With word of increasing violence and protests around the world stemming from the Danish-Islam cartoon controversy, come fears of potentially significant attacks against the web. There have already been reports of attacks against a number of Danish web sites.
Andrew Cochrane, a vice president at the GAGE business consulting firm and founder of The Counterterrorism blog, writes about what could be a growing threat. He spoke with Jim Melnick, iDefense's director of threat intelligence, who told him:
We've already seen the spike in anti-Danish (.dk) defacements in the last day or so; some Western hackers, having seen the sensitivity of the Muslim world to the cartoons, could retaliate with even more offensive defacements, escalating the crisis still further. The passions of some hacktivists often wear out after they have made their initial point in a few defacements and that could happen here; on the other hand, if long-term boycotts are sustained as part of the protests against the cartoons, ongoing pro-Muslim hacking in support of such efforts also seems likely. The next stage of concern from our standpoint will be to see if hacking against Danish and other European sites now goes to the next level, which would probably be organized denial of service attacks.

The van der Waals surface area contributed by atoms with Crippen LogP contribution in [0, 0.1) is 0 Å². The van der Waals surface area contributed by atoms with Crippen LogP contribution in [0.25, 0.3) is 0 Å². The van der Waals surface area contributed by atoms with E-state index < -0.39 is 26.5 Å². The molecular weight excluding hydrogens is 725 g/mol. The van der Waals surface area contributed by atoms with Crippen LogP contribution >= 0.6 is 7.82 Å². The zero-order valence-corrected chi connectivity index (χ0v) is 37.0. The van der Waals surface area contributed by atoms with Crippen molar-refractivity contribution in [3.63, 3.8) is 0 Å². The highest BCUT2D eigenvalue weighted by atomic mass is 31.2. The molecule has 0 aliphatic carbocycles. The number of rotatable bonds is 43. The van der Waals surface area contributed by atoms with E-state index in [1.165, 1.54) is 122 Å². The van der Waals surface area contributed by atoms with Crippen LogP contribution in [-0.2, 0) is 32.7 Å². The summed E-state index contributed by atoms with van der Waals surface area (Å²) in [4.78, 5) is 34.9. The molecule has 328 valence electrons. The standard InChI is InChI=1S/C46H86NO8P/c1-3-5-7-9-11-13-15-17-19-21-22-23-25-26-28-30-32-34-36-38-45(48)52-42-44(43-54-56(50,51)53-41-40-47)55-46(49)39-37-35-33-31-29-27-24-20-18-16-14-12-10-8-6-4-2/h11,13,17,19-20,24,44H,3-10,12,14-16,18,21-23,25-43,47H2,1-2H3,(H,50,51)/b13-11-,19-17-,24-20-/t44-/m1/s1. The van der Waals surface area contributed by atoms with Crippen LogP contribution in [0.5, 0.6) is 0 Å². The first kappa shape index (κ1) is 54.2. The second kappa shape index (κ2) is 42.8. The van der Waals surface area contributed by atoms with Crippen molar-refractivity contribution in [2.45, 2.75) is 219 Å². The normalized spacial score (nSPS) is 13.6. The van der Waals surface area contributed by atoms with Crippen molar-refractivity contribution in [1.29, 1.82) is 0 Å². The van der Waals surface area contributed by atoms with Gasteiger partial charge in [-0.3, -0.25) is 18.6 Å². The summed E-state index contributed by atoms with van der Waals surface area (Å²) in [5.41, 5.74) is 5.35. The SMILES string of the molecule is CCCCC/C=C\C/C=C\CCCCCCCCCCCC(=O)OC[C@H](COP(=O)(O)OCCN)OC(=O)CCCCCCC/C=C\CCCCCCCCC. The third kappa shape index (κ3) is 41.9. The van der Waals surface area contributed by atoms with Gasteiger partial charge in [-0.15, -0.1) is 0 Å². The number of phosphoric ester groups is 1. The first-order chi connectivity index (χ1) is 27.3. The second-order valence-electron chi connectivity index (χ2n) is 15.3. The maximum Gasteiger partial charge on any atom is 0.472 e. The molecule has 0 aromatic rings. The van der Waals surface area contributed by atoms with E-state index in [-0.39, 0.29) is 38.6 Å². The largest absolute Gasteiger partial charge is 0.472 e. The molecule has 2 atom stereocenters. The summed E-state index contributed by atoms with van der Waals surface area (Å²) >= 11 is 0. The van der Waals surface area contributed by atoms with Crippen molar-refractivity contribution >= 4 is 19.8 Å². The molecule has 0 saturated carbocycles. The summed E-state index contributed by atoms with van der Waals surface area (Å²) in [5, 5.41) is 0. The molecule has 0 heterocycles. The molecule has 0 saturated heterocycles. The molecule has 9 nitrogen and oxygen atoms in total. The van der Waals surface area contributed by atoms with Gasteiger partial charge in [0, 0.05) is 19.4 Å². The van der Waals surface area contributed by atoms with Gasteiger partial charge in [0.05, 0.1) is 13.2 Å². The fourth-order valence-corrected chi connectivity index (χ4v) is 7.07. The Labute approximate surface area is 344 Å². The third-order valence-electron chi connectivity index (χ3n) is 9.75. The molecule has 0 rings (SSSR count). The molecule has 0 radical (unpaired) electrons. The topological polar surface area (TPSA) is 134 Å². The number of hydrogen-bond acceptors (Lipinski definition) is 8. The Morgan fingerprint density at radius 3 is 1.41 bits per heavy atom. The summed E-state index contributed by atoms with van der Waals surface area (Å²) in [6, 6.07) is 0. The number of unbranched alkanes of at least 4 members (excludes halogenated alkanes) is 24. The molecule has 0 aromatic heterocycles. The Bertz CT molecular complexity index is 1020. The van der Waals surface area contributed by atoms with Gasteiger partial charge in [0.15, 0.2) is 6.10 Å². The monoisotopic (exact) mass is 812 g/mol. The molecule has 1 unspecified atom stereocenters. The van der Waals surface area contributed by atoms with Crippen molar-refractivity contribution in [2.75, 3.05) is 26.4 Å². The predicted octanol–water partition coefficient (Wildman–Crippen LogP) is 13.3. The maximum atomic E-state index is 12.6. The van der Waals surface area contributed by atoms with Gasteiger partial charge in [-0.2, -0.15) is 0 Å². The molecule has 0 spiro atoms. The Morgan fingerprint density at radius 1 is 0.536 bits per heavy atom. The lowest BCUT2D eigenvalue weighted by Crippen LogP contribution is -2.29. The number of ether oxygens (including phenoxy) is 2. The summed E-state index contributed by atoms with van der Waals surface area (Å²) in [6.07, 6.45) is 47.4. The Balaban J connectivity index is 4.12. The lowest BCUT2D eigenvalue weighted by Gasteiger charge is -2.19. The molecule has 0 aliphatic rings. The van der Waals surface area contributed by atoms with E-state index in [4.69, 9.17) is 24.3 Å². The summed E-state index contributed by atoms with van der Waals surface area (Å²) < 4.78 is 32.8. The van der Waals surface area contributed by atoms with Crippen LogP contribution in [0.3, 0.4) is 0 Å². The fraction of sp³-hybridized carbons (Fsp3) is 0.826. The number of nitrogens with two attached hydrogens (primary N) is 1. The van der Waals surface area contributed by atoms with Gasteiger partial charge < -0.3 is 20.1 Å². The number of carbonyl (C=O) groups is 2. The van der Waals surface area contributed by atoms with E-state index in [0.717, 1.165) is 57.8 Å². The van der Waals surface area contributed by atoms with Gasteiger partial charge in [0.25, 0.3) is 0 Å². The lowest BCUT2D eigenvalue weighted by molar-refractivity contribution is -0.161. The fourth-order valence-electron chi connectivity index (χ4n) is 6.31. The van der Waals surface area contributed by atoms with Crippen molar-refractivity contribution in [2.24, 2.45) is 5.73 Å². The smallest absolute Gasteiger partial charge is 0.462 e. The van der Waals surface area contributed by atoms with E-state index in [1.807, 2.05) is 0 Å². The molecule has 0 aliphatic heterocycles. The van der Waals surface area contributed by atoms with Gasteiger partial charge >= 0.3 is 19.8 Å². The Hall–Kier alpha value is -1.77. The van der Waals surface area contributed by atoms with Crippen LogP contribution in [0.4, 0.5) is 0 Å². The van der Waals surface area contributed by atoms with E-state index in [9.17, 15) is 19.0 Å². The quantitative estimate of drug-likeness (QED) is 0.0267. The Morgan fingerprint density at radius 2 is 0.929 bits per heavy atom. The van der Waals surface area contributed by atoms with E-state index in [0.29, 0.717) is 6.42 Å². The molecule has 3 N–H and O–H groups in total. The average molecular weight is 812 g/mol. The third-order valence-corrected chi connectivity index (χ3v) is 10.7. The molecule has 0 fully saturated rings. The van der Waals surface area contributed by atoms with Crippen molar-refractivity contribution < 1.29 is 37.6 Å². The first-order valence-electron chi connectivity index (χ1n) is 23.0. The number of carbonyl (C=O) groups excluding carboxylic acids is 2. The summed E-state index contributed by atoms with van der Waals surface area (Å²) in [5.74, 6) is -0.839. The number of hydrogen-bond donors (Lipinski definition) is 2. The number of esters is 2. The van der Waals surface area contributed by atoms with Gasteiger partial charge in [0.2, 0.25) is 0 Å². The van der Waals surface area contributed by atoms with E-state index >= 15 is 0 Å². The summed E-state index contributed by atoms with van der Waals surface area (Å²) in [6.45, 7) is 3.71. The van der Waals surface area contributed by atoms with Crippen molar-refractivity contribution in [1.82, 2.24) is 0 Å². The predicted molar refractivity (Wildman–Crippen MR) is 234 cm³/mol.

Cochrane writes that this is another warning of how extremists in the war on terror remain ready, willing and able to take their fight to the internet in their fight against the West.
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